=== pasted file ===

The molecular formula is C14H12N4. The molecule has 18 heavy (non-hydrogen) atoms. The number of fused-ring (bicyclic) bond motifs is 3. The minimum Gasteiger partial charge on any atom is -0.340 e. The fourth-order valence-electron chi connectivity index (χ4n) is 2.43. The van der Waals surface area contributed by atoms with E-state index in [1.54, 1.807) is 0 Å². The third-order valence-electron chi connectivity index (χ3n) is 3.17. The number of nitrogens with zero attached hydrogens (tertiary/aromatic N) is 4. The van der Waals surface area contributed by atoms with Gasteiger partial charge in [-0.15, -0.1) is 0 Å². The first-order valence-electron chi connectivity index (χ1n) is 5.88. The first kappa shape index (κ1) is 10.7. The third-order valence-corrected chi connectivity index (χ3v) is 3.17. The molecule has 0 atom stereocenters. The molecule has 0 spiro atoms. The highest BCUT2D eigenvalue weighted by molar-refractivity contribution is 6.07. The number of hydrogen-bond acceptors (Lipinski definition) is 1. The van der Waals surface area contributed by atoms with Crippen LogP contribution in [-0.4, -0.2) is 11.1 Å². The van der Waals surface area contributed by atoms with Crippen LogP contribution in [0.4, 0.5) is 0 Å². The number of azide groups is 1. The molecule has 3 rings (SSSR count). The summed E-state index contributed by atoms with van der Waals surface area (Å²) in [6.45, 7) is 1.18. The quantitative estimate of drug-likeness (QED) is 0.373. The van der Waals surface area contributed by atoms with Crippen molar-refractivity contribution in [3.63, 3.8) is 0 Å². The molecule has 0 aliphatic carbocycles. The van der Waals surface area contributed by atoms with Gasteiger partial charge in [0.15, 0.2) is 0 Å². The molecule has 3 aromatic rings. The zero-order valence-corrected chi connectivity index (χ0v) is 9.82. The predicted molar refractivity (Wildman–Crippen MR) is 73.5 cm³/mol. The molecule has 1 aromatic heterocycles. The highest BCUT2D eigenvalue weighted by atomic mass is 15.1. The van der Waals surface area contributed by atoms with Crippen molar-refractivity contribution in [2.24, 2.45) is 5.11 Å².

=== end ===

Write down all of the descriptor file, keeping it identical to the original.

The molecular formula is C14H12N4. The molecule has 18 heavy (non-hydrogen) atoms. The number of fused-ring (bicyclic) bond motifs is 3. The minimum Gasteiger partial charge on any atom is -0.340 e. The fourth-order valence-electron chi connectivity index (χ4n) is 2.43. The van der Waals surface area contributed by atoms with E-state index in [1.54, 1.807) is 0 Å². The third-order valence-electron chi connectivity index (χ3n) is 3.17. The number of nitrogens with zero attached hydrogens (tertiary/aromatic N) is 4. The van der Waals surface area contributed by atoms with Gasteiger partial charge in [-0.15, -0.1) is 0 Å². The first-order valence-electron chi connectivity index (χ1n) is 5.88. The first kappa shape index (κ1) is 10.7. The third-order valence-corrected chi connectivity index (χ3v) is 3.17. The molecule has 0 atom stereocenters. The molecule has 0 spiro atoms. The highest BCUT2D eigenvalue weighted by molar-refractivity contribution is 6.07. The number of hydrogen-bond acceptors (Lipinski definition) is 1. The van der Waals surface area contributed by atoms with Crippen LogP contribution in [-0.4, -0.2) is 11.1 Å². The van der Waals surface area contributed by atoms with Crippen LogP contribution in [0.4, 0.5) is 0 Å². The number of azide groups is 1. The molecule has 3 rings (SSSR count). The summed E-state index contributed by atoms with van der Waals surface area (Å²) in [6.45, 7) is 1.18. The quantitative estimate of drug-likeness (QED) is 0.373. The van der Waals surface area contributed by atoms with Crippen molar-refractivity contribution in [3.63, 3.8) is 0 Å². The molecule has 0 aliphatic carbocycles. The van der Waals surface area contributed by atoms with Gasteiger partial charge in [0.15, 0.2) is 0 Å². The molecule has 3 aromatic rings. The zero-order valence-corrected chi connectivity index (χ0v) is 9.82. The predicted molar refractivity (Wildman–Crippen MR) is 73.5 cm³/mol. The molecule has 1 aromatic heterocycles. The highest BCUT2D eigenvalue weighted by atomic mass is 15.1. The van der Waals surface area contributed by atoms with Crippen molar-refractivity contribution in [2.24, 2.45) is 5.11 Å².